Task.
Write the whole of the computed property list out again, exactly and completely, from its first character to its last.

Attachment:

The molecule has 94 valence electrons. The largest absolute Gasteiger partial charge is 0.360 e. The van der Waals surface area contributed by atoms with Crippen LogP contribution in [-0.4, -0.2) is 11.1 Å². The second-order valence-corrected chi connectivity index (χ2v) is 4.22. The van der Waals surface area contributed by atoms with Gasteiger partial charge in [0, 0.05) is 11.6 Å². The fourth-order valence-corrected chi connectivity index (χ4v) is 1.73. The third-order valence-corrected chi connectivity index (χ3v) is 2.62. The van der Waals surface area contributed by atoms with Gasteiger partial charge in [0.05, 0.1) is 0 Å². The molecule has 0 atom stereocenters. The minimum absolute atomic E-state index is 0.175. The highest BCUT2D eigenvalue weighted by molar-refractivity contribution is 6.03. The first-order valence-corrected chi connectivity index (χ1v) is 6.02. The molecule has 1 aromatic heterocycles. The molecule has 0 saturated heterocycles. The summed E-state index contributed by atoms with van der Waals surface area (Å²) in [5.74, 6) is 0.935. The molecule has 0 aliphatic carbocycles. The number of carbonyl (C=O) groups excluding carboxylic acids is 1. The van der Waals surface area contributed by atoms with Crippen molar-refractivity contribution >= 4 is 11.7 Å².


The molecule has 94 valence electrons. The largest absolute Gasteiger partial charge is 0.360 e. The van der Waals surface area contributed by atoms with Crippen LogP contribution in [-0.4, -0.2) is 11.1 Å². The second-order valence-corrected chi connectivity index (χ2v) is 4.22. The van der Waals surface area contributed by atoms with Gasteiger partial charge in [0, 0.05) is 11.6 Å². The fourth-order valence-corrected chi connectivity index (χ4v) is 1.73. The third-order valence-corrected chi connectivity index (χ3v) is 2.62. The van der Waals surface area contributed by atoms with Gasteiger partial charge in [0.05, 0.1) is 0 Å². The molecule has 0 atom stereocenters. The minimum absolute atomic E-state index is 0.175. The highest BCUT2D eigenvalue weighted by molar-refractivity contribution is 6.03. The first-order valence-corrected chi connectivity index (χ1v) is 6.02. The molecule has 1 aromatic heterocycles. The molecule has 0 saturated heterocycles. The summed E-state index contributed by atoms with van der Waals surface area (Å²) in [5.74, 6) is 0.935. The molecule has 0 aliphatic carbocycles. The number of carbonyl (C=O) groups excluding carboxylic acids is 1. The van der Waals surface area contributed by atoms with Crippen molar-refractivity contribution >= 4 is 11.7 Å².